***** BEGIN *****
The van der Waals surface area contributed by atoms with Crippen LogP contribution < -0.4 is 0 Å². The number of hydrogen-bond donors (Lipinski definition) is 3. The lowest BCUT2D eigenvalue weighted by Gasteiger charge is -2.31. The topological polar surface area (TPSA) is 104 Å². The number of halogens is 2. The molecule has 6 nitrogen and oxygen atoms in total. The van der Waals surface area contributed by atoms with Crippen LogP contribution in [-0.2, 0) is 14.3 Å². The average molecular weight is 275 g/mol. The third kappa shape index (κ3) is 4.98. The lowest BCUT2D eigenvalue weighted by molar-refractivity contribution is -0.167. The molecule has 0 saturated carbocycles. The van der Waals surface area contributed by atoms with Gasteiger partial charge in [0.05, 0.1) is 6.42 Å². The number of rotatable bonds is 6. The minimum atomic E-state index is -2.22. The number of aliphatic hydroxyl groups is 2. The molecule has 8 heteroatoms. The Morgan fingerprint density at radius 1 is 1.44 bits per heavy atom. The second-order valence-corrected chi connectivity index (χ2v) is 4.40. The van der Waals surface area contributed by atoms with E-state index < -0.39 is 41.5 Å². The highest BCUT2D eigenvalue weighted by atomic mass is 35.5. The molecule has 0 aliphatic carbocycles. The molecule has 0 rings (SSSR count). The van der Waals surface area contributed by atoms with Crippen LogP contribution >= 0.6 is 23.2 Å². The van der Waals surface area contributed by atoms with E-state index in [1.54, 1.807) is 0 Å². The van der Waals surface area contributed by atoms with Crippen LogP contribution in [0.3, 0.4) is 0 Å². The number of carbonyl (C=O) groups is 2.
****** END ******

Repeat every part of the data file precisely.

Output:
The van der Waals surface area contributed by atoms with Crippen LogP contribution < -0.4 is 0 Å². The number of hydrogen-bond donors (Lipinski definition) is 3. The lowest BCUT2D eigenvalue weighted by Gasteiger charge is -2.31. The topological polar surface area (TPSA) is 104 Å². The number of halogens is 2. The molecule has 6 nitrogen and oxygen atoms in total. The van der Waals surface area contributed by atoms with Crippen LogP contribution in [-0.2, 0) is 14.3 Å². The average molecular weight is 275 g/mol. The third kappa shape index (κ3) is 4.98. The lowest BCUT2D eigenvalue weighted by molar-refractivity contribution is -0.167. The molecule has 0 saturated carbocycles. The van der Waals surface area contributed by atoms with Gasteiger partial charge in [0.05, 0.1) is 6.42 Å². The number of rotatable bonds is 6. The minimum atomic E-state index is -2.22. The number of aliphatic hydroxyl groups is 2. The molecule has 8 heteroatoms. The Morgan fingerprint density at radius 1 is 1.44 bits per heavy atom. The second-order valence-corrected chi connectivity index (χ2v) is 4.40. The van der Waals surface area contributed by atoms with E-state index < -0.39 is 41.5 Å². The highest BCUT2D eigenvalue weighted by atomic mass is 35.5. The molecule has 0 aliphatic carbocycles. The molecule has 0 rings (SSSR count). The van der Waals surface area contributed by atoms with Crippen LogP contribution >= 0.6 is 23.2 Å². The van der Waals surface area contributed by atoms with E-state index in [1.54, 1.807) is 0 Å². The van der Waals surface area contributed by atoms with Crippen LogP contribution in [0.3, 0.4) is 0 Å². The number of carbonyl (C=O) groups is 2.